If you’re a business owner or manager, you know that a marketing plan is a must when it comes to promoting your business.
Chances are, you might even have one just sitting around in an old file somewhere, neglected and lonely. Or maybe it’s just incomplete, outdated, or just plain uninspiring.
The problem with many business marketing plans – whether they’re collecting dust or not – is that they’re developed and launched before a clear target market was ever identified.
Here’s the truth: you can’t possibly have an effective and successful marketing strategy until you know the specific markets your targeting. It’s that simple. But how do you get started? Our team at Proof Digital is here to help.
Understand Your Target Customers
Without knowing and understanding your current and potential customers, it will be difficult for your team to speak directly to them.
That means you need to know what they need or want, and what pains they might be experiencing.
For example, let’s say you sell superior razor blades and shaving accessories online, and you know your customers:
- are men, aged 30 to 40
- make $70,000 – $80,000 per year
- live in Columbus, Ohio
- own dogs
- don’t like to go shopping
By knowing this specific information, your team can do a better job reaching new customers because you will be speaking to their exact needs. For instance, your website landing page photo might be of a cool group of guys with a dog.
And you might run online ads saying something like, “Quit Overpaying for Quality Razors. Just a Few Bucks a Month.” They would show up in specific zip codes near the Ohio University Golf Club and Park, and the landing page in which the ad goes will include a photo of a 30ish good-looking guy with a dog.
Unfortunately, the majority of businesses that come to us for help haven’t taken the time to create a detailed profile of their ideal customer.
This is a huge waste of money, because they have been targeting the wrong audience with the wrong marketing messages and images.
By identifying your core customers, you will get a bigger bang for your buck when targeting that ideal customer. Here’s our easy guide to fine-tuning your target market.
#1 – Check out your competition
This is our favorite way to learn about target markets, because it’s like spying but without doing stakeouts. This will help you understand more about your biggest competitors, like:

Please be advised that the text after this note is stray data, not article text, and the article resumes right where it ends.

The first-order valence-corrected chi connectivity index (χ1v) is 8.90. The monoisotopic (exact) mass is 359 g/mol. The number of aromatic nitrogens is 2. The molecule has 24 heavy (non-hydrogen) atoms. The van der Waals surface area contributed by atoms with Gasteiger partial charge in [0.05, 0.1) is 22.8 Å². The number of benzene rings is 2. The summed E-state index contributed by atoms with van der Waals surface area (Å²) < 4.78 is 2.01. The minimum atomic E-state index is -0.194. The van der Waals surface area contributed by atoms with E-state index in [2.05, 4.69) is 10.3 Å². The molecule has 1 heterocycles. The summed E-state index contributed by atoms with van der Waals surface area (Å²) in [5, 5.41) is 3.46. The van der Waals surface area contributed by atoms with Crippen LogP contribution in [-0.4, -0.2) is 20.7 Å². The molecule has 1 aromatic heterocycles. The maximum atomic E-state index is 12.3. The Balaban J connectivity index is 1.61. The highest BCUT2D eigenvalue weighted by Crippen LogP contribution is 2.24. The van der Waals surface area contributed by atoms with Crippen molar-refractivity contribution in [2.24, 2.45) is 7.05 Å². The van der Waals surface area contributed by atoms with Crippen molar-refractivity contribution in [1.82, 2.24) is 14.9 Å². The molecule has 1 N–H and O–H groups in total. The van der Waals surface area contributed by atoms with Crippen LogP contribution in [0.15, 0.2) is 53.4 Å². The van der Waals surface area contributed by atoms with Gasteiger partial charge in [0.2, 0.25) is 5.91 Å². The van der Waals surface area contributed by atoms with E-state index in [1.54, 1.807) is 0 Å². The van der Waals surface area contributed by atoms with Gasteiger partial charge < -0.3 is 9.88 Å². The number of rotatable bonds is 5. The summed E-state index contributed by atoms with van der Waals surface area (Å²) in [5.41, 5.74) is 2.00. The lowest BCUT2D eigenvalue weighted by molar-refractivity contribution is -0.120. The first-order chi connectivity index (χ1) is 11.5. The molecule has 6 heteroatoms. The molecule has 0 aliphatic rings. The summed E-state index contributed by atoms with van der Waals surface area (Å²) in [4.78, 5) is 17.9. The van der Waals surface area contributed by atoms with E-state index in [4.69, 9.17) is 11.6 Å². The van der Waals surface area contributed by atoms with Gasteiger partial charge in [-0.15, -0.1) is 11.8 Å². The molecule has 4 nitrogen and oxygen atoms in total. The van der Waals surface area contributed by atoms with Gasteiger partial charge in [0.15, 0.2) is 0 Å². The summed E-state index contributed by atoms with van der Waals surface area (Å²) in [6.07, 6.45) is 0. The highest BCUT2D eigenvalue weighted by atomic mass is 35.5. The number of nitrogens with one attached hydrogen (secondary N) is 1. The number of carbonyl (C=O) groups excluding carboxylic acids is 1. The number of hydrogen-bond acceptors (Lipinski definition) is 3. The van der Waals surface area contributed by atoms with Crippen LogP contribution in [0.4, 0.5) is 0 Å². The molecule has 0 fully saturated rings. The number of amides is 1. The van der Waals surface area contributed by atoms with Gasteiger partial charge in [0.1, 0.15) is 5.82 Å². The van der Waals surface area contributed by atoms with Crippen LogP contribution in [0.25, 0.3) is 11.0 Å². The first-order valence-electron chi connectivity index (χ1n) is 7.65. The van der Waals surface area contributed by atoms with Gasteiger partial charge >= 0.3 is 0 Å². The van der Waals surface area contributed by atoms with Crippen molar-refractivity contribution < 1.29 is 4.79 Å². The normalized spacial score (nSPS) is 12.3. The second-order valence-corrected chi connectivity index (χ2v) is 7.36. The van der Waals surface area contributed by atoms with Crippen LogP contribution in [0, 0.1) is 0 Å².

- What’s working for them?
- Who are their customers?
- Who are they missing?
- Are there niche markets that they are not serving?
If you want to learn a little more about how to do some competitive intelligence, check out these spy tools we like.
FREE Competitor Analysis
Outrank your Competition on Google
Get valuable insights into what your top 3 competitors are doing and learn how to beat them.
#2 – Develop a Demographic Profile
Don’t make the mistake of thinking that demographic information isn’t relevant to your company. Our clients see great success by understanding their customer demographics, and implementing creative and effective targeting accordingly.
In order to get started, check out your Google Analytics so you can see who is coming to your website. Write down what you think your customer demographics are, including things like:
- Marital status
- Household size
- Industry (if B2B)
- Organizational memberships
- Other important facts
When launching a new product or service, your odds are stacked against you if you don’t use demographic data in order to position your company.
#3 – Build a Psychographic Profile
Psychographics are the more personal characteristics of a potential customer, like:
- What do they do for fun?
- Do they like certain TV shows.
- What TV shows do they watch?
- What do they really care about?
- Specifically, what are their activities, interests, opinions, attitudes, and values?
Use tools like Survey Monkey to help understand your customers’ preferences, or My Best Segments to learn more about lifestyle habits.
#4 – Understand Your Target Customers’ Problems, Desires and Needs
Next, write down your target customers’ key problems, desires and needs. Below are some examples of what you should include when drafting your text that describes your target market.
The more specific you are in collecting this market research, the more accurate your customer profile will be. (See example below.)
#5 – Write Your Detailed Customer Profile and Share with Your Team
Congratulations! Based on your research and answers above, you have now identified your target market. Now all you have to do is present it to your team. For example:
Our customers are single men aged 30 to 40, making between $70,000 and $80,000 per year, living in Manhattan, who have no kids, own dogs, really care about the environment, enjoy watching and playing sports, and want inexpensive, quality razor in order to feel more attractive.